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Workers miss out as gulf between wages and inflation widens

Workers are missing out on surging post-pandemic profits.

The Seek Advertised Salary Index rose by just 0.2 per cent from December to January.

That amount was less than the previous month’s rise, making it the second consecutive period in which growth has slowed.

This could be a sign Australia might have already seen its salary growth peak, Seek senior economist Matt Cowgill said.

If that’s the case, then this does not bode well for workers because real wages had the biggest fall on record in 2022.

Wages increased by 3.3 per cent over the past year falling far behind inflation, which soared by 7.7 per cent.

Business profits soar

The link between business profits and wages has weakened, the policy director at the Australia Institute’s Centre for Future Work, Greg Jericho, said.

Centre for Future Work research found as of September, Australian businesses had increased prices by a total of $160 billion per year, over and above their higher expenses for labour, taxes and other inputs.

Meanwhile, workers lost a significant share of national income through the pandemic, including the outbreak of profit-led inflation in early 2021.

“Given the increase in service prices, you would have expected private sector wages to be significantly higher than they were, and it really does suggest that there has become a bit of a disconnect between prices and wages,” Mr Jericho said.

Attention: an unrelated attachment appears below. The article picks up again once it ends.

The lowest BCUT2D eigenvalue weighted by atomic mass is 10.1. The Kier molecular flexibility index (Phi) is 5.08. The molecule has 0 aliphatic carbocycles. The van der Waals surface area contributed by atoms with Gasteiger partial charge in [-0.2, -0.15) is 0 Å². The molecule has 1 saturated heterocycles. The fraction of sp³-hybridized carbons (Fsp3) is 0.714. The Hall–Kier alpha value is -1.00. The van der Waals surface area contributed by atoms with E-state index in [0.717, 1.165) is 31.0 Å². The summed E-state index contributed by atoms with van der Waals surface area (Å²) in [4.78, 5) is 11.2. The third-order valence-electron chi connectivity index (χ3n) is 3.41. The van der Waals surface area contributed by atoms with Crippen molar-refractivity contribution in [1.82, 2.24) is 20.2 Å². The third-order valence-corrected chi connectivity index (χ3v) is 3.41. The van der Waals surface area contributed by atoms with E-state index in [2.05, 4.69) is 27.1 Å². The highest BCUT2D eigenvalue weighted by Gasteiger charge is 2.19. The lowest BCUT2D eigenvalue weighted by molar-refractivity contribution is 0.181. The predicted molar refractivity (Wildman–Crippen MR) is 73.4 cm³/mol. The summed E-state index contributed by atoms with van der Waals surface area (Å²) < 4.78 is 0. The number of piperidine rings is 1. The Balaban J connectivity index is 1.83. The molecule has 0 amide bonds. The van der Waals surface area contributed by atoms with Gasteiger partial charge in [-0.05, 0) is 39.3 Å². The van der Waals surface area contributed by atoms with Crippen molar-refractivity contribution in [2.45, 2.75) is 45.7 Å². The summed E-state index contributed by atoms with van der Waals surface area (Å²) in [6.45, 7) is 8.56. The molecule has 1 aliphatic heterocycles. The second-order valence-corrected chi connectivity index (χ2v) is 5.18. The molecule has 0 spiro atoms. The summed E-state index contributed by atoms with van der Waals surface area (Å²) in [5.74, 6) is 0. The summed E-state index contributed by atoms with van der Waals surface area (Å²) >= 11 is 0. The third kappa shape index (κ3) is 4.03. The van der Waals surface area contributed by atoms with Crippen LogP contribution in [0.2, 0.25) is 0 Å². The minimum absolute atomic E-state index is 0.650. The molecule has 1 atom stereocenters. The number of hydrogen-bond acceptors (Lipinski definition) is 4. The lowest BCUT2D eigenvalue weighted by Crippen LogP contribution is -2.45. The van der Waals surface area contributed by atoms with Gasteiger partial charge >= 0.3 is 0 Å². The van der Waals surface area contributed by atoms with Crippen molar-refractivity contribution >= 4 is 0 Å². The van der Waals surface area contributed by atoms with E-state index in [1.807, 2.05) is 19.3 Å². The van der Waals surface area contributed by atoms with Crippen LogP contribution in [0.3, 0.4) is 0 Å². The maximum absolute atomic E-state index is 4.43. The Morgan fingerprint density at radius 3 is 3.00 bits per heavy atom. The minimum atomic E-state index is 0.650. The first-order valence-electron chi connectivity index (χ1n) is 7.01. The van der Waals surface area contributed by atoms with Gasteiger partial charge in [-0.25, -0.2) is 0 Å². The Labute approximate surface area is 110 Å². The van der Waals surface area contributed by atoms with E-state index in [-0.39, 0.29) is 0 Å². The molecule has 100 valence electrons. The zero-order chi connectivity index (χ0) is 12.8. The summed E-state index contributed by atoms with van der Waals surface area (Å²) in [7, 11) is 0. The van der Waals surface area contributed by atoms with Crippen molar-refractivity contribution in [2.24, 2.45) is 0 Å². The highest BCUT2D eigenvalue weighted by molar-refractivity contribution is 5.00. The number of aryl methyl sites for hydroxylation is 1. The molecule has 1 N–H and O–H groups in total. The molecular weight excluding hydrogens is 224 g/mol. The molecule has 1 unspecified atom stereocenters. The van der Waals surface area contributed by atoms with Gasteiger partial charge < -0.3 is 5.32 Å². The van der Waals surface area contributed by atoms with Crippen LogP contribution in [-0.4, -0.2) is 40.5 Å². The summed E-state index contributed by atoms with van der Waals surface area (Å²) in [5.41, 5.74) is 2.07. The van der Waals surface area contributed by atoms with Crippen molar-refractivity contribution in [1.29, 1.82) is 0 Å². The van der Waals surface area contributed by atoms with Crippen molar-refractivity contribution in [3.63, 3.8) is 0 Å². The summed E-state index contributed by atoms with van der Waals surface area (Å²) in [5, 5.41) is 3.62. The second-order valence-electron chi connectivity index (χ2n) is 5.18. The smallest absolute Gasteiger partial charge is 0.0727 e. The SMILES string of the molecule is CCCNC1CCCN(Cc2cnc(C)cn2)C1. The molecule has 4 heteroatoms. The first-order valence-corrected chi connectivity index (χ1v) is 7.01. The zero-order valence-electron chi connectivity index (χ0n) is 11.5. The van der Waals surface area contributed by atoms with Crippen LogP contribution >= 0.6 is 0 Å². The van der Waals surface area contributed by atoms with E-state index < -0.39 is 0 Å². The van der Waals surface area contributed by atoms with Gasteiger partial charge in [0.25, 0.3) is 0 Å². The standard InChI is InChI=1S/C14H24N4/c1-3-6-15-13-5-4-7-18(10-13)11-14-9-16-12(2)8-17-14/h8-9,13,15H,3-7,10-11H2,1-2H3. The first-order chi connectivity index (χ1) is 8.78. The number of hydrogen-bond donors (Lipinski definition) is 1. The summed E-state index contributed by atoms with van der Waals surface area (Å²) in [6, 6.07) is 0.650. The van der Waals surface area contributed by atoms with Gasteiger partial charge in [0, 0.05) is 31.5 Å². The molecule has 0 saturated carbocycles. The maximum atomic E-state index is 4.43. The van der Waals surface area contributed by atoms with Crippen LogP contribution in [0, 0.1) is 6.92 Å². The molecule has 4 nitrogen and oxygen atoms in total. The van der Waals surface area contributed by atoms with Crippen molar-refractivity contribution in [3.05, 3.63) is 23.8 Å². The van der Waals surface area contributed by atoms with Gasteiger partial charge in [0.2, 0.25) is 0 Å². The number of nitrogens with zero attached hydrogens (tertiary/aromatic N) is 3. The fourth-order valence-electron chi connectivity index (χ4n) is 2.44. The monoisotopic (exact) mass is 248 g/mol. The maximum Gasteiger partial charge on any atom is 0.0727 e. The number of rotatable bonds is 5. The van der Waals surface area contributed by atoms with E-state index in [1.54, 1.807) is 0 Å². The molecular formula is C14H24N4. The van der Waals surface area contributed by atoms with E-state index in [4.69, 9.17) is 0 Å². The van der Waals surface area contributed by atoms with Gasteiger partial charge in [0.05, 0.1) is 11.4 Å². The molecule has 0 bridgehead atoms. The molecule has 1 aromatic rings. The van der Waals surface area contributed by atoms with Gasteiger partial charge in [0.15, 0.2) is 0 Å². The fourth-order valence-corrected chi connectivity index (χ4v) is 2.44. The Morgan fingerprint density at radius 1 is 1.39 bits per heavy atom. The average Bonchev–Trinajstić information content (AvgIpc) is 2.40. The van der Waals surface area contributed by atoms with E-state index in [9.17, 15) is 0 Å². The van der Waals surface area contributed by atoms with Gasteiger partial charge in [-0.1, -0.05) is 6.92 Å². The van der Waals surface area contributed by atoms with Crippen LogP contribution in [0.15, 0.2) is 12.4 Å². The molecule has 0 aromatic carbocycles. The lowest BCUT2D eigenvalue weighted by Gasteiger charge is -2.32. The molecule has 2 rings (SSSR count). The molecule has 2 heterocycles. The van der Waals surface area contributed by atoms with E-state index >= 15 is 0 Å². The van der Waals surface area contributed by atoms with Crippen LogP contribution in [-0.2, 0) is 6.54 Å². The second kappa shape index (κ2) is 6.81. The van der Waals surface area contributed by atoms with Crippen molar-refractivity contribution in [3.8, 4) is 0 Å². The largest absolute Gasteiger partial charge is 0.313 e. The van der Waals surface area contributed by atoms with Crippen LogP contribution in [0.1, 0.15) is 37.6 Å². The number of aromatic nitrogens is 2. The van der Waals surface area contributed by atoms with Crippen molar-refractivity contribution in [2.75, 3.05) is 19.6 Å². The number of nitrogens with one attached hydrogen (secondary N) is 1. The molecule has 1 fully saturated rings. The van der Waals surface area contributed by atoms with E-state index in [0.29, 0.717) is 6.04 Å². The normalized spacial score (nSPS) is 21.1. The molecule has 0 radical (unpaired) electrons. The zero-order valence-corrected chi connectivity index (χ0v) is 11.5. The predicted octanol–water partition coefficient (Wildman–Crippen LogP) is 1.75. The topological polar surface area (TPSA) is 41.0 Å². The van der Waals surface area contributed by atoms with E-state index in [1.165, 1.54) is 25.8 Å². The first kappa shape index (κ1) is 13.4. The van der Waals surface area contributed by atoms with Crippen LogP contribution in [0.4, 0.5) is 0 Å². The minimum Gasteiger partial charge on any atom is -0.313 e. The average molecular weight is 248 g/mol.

“What we’re seeing is not just the impact of the Reserve Bank slowing of the economy, but also the carry over of 20 years of industrial relations policy that is geared towards low wages growth.”

An industrial relations bill was passed in December in an effort to push up wages, with changes including easing the way for unions to negotiate multi-employer pay deals and getting rid of pay secrecy.

But it will take time for these changes to affect wages.

Real wages falling for in-demand workers

Even some of the industries seeing faster-than-average wage growth have issues.

Seek data shows the Trades and Services and Design and Architecture industries recorded the fastest growth in advertised salaries in the year to January.

But Mr Jericho said many of the roles in these industries offering higher wages may not be ongoing or permanent.

And although the advertised salaries for both industries rose by more than 6 per cent each in the year to January, the growth still fell behind inflation.

This is especially significant given these industries, particularly Trades and Services, are struggling to meet demand after the pandemic saw a surge in home builds and renovations.

Master Builders Association chief executive Denita Wawn told Seven the building and construction sector is facing an immediate workforce shortfall of up to 80,000 people – and could eventually reach the 450,000 mark.

The worker shortage is one of the key reasons Australians are waiting months to years for their homes to be built.

“What is surprising is that, even though … anyone who’s trying to get any renovations done or build a house knows that there is a real shortage of labour … you still are not seeing wages grow faster than inflation [in the construction sector],” Mr Jericho said.

“It just really highlights that even in the industries where there is such an overwhelming demand for labour, because of policies and interest rates in the past, so bad is the industrial relations system geared against workers that even those workers are unable to get a real wage increase.”

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